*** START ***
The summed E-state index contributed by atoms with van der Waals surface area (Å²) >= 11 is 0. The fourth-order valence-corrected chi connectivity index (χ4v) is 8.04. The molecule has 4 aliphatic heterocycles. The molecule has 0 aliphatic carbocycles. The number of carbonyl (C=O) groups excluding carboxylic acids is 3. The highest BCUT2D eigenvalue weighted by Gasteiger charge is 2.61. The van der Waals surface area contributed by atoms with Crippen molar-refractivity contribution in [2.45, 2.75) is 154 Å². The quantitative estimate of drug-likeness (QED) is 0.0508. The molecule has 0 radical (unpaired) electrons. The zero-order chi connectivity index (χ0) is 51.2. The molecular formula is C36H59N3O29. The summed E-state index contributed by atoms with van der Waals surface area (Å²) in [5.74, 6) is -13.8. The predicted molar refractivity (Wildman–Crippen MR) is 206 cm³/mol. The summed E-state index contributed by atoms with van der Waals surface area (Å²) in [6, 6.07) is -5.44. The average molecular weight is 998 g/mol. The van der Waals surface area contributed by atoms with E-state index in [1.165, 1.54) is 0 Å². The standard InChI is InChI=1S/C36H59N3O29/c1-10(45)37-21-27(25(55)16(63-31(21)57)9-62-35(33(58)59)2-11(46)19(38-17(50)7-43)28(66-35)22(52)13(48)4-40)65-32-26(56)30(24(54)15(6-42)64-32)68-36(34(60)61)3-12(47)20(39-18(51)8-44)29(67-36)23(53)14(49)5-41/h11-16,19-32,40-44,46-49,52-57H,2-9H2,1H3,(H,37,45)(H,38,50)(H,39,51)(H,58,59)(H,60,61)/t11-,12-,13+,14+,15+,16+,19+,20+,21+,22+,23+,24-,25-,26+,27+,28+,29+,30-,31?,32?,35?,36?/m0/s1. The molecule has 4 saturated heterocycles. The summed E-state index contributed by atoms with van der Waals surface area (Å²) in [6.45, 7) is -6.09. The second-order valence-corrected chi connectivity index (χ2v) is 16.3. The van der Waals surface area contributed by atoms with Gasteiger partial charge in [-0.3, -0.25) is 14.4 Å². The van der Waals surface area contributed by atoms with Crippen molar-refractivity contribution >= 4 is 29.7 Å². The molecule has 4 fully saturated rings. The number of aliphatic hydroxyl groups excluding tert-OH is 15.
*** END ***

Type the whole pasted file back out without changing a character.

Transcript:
The summed E-state index contributed by atoms with van der Waals surface area (Å²) >= 11 is 0. The fourth-order valence-corrected chi connectivity index (χ4v) is 8.04. The molecule has 4 aliphatic heterocycles. The molecule has 0 aliphatic carbocycles. The number of carbonyl (C=O) groups excluding carboxylic acids is 3. The highest BCUT2D eigenvalue weighted by Gasteiger charge is 2.61. The van der Waals surface area contributed by atoms with Crippen molar-refractivity contribution in [2.45, 2.75) is 154 Å². The quantitative estimate of drug-likeness (QED) is 0.0508. The molecule has 0 radical (unpaired) electrons. The zero-order chi connectivity index (χ0) is 51.2. The molecular formula is C36H59N3O29. The summed E-state index contributed by atoms with van der Waals surface area (Å²) in [5.74, 6) is -13.8. The predicted molar refractivity (Wildman–Crippen MR) is 206 cm³/mol. The summed E-state index contributed by atoms with van der Waals surface area (Å²) in [6, 6.07) is -5.44. The average molecular weight is 998 g/mol. The van der Waals surface area contributed by atoms with E-state index in [1.165, 1.54) is 0 Å². The standard InChI is InChI=1S/C36H59N3O29/c1-10(45)37-21-27(25(55)16(63-31(21)57)9-62-35(33(58)59)2-11(46)19(38-17(50)7-43)28(66-35)22(52)13(48)4-40)65-32-26(56)30(24(54)15(6-42)64-32)68-36(34(60)61)3-12(47)20(39-18(51)8-44)29(67-36)23(53)14(49)5-41/h11-16,19-32,40-44,46-49,52-57H,2-9H2,1H3,(H,37,45)(H,38,50)(H,39,51)(H,58,59)(H,60,61)/t11-,12-,13+,14+,15+,16+,19+,20+,21+,22+,23+,24-,25-,26+,27+,28+,29+,30-,31?,32?,35?,36?/m0/s1. The molecule has 4 saturated heterocycles. The summed E-state index contributed by atoms with van der Waals surface area (Å²) in [6.45, 7) is -6.09. The second-order valence-corrected chi connectivity index (χ2v) is 16.3. The van der Waals surface area contributed by atoms with Gasteiger partial charge in [-0.3, -0.25) is 14.4 Å². The van der Waals surface area contributed by atoms with Crippen molar-refractivity contribution >= 4 is 29.7 Å². The molecule has 4 fully saturated rings. The number of aliphatic hydroxyl groups excluding tert-OH is 15.